Was Italy united?

how far was Italy united?

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How far did the system of government established in 1861 help to unify Italy?
The Democratic ideal was a constituent assembly, composed of delegates from all parts of Italy.
This had been expected in Lombardy in 1859 and proposed by Garibaldi for Naples in 1860.
In October 1860 Cavour suggested he intended to give the people of Naples freedom of choice when
it came to government.
The REALITY was different ­ Garibaldi was uncertain whether to grant Naples a
constitutional assembly ­ the alternative was a plebiscite on whether Naples should join Piedmont.
Piedmont's representatives argued for the plebiscite ­ October 1860 Neapolitans voted in a ratio of
99:1 to join Italy.
Following unification the laws and government of Piedmont were simply extended to the other states
(with the exception of Tuscany) and the Statuo of 1848 became the Italian constitution.
The creation of the new state in 1861 was more an expansion of Piedmont than the unification of Italy.
The new king of Italy was known by his Piedmontese title, Victor Emmanuel II, instead of the more
logical and diplomatic Victor Emmanuel I.
Cavour reaffirmed his intention to introduce regional government ­ he never did so.
Italy became a unitary state rather than a federal one.
The electoral franchise introduced by the 1848 Statuo was very restricted ­ less than 2% of Italian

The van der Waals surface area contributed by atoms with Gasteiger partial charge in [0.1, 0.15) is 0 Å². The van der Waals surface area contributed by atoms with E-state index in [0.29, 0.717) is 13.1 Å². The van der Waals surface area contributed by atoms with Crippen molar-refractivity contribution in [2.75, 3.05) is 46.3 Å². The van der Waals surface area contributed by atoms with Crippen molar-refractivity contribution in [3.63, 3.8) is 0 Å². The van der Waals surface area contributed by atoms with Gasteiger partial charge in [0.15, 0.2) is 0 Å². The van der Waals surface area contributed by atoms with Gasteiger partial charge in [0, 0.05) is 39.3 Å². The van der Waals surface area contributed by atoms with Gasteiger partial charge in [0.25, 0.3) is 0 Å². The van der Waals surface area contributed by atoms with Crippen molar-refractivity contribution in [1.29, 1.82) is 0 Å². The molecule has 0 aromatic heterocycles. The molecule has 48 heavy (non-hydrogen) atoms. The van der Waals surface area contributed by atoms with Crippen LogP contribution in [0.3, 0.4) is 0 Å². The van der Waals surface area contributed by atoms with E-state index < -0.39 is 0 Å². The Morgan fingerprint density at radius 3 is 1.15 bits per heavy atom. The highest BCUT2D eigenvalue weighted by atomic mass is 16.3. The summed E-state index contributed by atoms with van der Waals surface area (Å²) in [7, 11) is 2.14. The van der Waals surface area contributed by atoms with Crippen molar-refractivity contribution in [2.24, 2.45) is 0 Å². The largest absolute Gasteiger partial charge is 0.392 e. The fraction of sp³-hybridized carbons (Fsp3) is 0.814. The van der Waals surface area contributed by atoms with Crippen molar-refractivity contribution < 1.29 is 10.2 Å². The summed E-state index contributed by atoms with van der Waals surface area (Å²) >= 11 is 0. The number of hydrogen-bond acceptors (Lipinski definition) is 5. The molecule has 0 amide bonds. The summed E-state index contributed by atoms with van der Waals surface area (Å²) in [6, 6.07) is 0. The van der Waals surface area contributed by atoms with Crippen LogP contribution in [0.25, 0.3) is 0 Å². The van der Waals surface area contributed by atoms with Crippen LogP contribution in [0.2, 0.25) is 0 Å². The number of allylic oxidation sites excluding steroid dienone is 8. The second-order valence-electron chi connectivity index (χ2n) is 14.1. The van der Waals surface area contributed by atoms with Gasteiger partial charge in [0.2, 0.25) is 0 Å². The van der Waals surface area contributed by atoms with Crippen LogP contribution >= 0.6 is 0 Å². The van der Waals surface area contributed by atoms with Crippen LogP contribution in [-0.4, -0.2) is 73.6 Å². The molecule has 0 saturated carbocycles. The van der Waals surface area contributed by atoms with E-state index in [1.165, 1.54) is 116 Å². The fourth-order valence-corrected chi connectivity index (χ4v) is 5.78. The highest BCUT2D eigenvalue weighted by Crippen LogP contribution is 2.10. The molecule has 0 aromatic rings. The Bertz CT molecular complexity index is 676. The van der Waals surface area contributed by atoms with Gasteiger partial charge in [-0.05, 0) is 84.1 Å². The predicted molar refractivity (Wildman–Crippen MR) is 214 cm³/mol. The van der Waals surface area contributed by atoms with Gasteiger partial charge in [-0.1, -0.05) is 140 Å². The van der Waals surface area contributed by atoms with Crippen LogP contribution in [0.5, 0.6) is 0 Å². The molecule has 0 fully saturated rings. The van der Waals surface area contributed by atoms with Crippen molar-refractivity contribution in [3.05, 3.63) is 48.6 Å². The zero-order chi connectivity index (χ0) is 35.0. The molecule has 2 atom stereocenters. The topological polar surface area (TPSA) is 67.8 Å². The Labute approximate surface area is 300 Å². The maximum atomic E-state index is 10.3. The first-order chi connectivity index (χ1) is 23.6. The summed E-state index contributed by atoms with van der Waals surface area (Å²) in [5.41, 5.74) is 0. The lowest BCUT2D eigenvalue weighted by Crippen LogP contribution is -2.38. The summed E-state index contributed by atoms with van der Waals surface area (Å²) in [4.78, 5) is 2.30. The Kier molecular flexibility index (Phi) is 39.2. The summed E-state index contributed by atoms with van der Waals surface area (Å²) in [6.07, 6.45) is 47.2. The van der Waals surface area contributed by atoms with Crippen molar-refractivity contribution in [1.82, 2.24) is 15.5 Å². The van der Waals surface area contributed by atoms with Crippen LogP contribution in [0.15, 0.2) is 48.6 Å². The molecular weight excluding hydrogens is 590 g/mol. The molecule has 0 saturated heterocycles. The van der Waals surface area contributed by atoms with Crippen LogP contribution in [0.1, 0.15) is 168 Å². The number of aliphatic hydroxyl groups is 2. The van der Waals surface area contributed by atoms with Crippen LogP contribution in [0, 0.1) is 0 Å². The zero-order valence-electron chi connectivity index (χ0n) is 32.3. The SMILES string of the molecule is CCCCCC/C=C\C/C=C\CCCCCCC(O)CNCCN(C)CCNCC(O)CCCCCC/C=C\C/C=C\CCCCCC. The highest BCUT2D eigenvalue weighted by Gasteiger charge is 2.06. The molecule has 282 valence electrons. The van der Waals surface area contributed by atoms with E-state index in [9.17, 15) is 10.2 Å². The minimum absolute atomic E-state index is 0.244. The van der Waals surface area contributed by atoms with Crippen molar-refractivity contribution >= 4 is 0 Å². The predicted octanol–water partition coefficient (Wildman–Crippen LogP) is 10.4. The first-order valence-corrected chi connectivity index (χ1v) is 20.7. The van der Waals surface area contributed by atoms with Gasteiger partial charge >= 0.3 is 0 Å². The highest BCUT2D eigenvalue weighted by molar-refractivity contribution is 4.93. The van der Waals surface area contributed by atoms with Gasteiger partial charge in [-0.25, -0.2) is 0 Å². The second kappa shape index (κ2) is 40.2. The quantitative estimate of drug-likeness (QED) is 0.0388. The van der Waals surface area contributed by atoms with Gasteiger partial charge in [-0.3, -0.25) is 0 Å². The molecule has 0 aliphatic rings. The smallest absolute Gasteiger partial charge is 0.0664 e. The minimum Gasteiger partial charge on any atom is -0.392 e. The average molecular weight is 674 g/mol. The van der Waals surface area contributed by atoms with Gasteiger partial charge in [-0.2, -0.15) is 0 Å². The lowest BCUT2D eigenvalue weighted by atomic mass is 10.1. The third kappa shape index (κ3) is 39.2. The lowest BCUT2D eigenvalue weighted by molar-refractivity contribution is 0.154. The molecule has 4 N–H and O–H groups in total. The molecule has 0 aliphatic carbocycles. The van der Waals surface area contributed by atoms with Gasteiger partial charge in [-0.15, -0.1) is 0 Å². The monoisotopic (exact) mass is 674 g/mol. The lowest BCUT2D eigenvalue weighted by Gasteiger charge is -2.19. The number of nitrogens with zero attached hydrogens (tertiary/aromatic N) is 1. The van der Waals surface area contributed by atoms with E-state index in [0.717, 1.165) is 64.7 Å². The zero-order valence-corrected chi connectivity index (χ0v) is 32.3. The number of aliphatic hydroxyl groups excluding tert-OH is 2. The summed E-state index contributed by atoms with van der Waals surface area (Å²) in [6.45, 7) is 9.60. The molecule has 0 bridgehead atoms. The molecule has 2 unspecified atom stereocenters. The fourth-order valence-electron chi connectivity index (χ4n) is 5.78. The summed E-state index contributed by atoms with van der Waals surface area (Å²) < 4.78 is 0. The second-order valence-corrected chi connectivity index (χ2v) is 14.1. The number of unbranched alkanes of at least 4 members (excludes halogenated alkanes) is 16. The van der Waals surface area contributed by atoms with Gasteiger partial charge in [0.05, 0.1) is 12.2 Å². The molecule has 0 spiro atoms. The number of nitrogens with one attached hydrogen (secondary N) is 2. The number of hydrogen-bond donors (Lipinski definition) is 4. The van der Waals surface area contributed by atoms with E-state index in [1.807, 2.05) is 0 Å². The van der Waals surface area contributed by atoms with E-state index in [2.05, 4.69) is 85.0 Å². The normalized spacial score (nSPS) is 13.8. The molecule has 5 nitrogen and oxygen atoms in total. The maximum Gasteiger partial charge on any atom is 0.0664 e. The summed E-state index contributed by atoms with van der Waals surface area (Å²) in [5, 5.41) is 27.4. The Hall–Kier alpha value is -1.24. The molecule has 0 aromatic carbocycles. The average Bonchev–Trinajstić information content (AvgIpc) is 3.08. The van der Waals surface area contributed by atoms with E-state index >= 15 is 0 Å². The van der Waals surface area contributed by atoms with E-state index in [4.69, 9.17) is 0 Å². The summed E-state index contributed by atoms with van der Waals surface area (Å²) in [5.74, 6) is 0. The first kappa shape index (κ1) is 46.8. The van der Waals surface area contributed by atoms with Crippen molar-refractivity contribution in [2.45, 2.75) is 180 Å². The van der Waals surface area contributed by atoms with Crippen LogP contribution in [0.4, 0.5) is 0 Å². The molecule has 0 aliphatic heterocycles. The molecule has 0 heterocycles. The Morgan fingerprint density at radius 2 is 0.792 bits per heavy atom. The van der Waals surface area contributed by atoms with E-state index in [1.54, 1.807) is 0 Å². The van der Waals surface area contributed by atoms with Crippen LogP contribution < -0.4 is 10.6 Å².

adult males had the vote.
Government was representative but far from fully democratic, the government being accountable only
to the national assembly and a small proportion of the Italian people.
The new government was very centralized ­ the national government appointed prefects to run local
affairs and there was little local government.
Localism seemed a more powerful force than nationalism.
There was a desire to raise standards of government to Piedmontese levels.
Centralised government helped to curtail corruptible administrators.
Centralism made the sense of national unity even more difficult.
In the south few people could identify with the people and rule from the north.
Piedmont's policies often had a harmful effect on the south: when tariffs were reduced local goods
began to lose out to imports from the rest of Italy.
Peasants and demobilized soldiers took to the hills on the mainland and in Sicily and terrified local
towns and villages.
The socalled `brigands war', a series of largescale local insurrections, had begun.
The government sent some 100 000 troops against the brigands ­ it is estimated that more people
were killed in these wars during the 1860s than in the wars on independence between 1848 and
Cavour died in June 1861, aged 51, probably of malaria.
Prime Ministers between 61 and 70:
Ricasoli, Rattazzi, Farini, Minghetti, Lamarmora, Ricasoli (again), Rattazzi (again), Lanza


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